viola jokes, ftw

I’m a big fan of viola jokes. I don’t find them in the least bit offensive. Why? They’re mostly made up by violists, for one. They’re also based in a rather checkered early history of the instrument and its proponents. They have a basic sense of truth to them, and they’re also not at all mean-spirited. What I do find offensive are people who are very offended in a ‘holier-than-thou’ way by viola jokes. Please grow a sense of humor! Or not, you can do as you like.

Anyway, I digress. We just got done with two performances of Mahler’s Symphony No. 3, and whichever wag was on the front stand of the orchestra that used the rental parts before we got them had a healthy sense of violist humor:


It’s a visual joke akin to the famous viola joke when the violist asks the pianist how she learned to trill so quickly. The pianist replies that she didn’t understand what the violist is talking about. The violist sings the opening to Für Elise. *rim shot*

home stretch

It seems almost as though I posted this entry yesterday instead of last August, but here it is, just past the first week of May, and there are just over two weeks left in the Oregon Symphony’s 2015-2016 season. It’s a pretty cool final month, too. We just finished playing two concerts of the film music of John Williams, the soundtrack to Back to the Future (with the film), and we’re about to play our penultimate classical series concert of the season this coming weekend, which features three fantastic pieces: Schumann’s Overture to Genoveva, Hindemith’s Symphony Mathis der Maler, and Brahms’ Second Piano Concerto (with Garrick Olhsson). The following weekend, we close out our classical season with Gustav Mahler’s massive Symphony No. 3.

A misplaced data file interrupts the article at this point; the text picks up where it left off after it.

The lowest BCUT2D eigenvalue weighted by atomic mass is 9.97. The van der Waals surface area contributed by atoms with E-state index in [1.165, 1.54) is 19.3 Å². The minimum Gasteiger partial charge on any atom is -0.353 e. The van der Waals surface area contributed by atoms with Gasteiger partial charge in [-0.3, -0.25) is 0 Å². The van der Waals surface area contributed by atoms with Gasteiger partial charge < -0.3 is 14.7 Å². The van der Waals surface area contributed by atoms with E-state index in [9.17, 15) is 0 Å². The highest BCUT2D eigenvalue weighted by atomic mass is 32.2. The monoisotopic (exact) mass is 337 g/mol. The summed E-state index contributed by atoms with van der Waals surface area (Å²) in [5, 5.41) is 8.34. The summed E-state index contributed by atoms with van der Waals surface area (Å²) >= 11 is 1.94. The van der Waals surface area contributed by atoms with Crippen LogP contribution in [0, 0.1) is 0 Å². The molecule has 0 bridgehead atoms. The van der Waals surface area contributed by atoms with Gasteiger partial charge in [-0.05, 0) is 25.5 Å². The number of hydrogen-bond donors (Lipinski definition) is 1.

The end of this season will make 21 years so far with the Oregon Symphony for me. In some ways, things have never been better. In others, they’ve never been worse. We’ll see what the next season brings.


Are you ready for mahler 5?

I love Mahler. Like Strauss, it’s the kind of music that the modern string player (or any instrumentalist in a symphony orchestra, for that matter) has trained for their entire life. The technical and musical demands are many, especially in this – perhaps the most popular – wonderfully complex and exciting symphony, the Fifth. We had our first rehearsals on the piece today, and I’ll fill you in on my thoughts as the week goes on. For now, here’s a nice way to study up on the symphony before the concerts arrive – there is a streaming performance (one of the best available, imho) of Claudio Abbado conducting the Lucerne Festival Orchestra (essentially an all-star orchestra of the best players in Europe) that is available for free to Amazon Prime members. So, put that $80/year to good use and get yourself some fine culture!

Here’s the link, and below is a trailer from YouTube of the performance video.